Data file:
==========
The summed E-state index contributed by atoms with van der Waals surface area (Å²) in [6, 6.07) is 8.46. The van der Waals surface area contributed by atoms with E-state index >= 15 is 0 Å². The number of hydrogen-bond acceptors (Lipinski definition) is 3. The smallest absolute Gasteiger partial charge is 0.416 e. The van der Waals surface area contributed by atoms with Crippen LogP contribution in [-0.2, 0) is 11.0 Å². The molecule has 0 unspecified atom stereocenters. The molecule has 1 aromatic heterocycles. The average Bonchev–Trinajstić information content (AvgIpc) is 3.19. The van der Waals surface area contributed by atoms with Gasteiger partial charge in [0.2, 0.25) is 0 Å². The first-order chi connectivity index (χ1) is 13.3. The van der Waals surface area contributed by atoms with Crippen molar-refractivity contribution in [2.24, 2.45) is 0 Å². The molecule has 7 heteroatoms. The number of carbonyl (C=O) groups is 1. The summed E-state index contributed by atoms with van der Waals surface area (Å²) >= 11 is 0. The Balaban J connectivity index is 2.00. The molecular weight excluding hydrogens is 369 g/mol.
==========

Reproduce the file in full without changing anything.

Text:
The summed E-state index contributed by atoms with van der Waals surface area (Å²) in [6, 6.07) is 8.46. The van der Waals surface area contributed by atoms with E-state index >= 15 is 0 Å². The number of hydrogen-bond acceptors (Lipinski definition) is 3. The smallest absolute Gasteiger partial charge is 0.416 e. The van der Waals surface area contributed by atoms with Crippen LogP contribution in [-0.2, 0) is 11.0 Å². The molecule has 0 unspecified atom stereocenters. The molecule has 1 aromatic heterocycles. The average Bonchev–Trinajstić information content (AvgIpc) is 3.19. The van der Waals surface area contributed by atoms with Gasteiger partial charge in [0.2, 0.25) is 0 Å². The first-order chi connectivity index (χ1) is 13.3. The van der Waals surface area contributed by atoms with Crippen molar-refractivity contribution in [2.24, 2.45) is 0 Å². The molecule has 7 heteroatoms. The number of carbonyl (C=O) groups is 1. The summed E-state index contributed by atoms with van der Waals surface area (Å²) >= 11 is 0. The Balaban J connectivity index is 2.00. The molecular weight excluding hydrogens is 369 g/mol.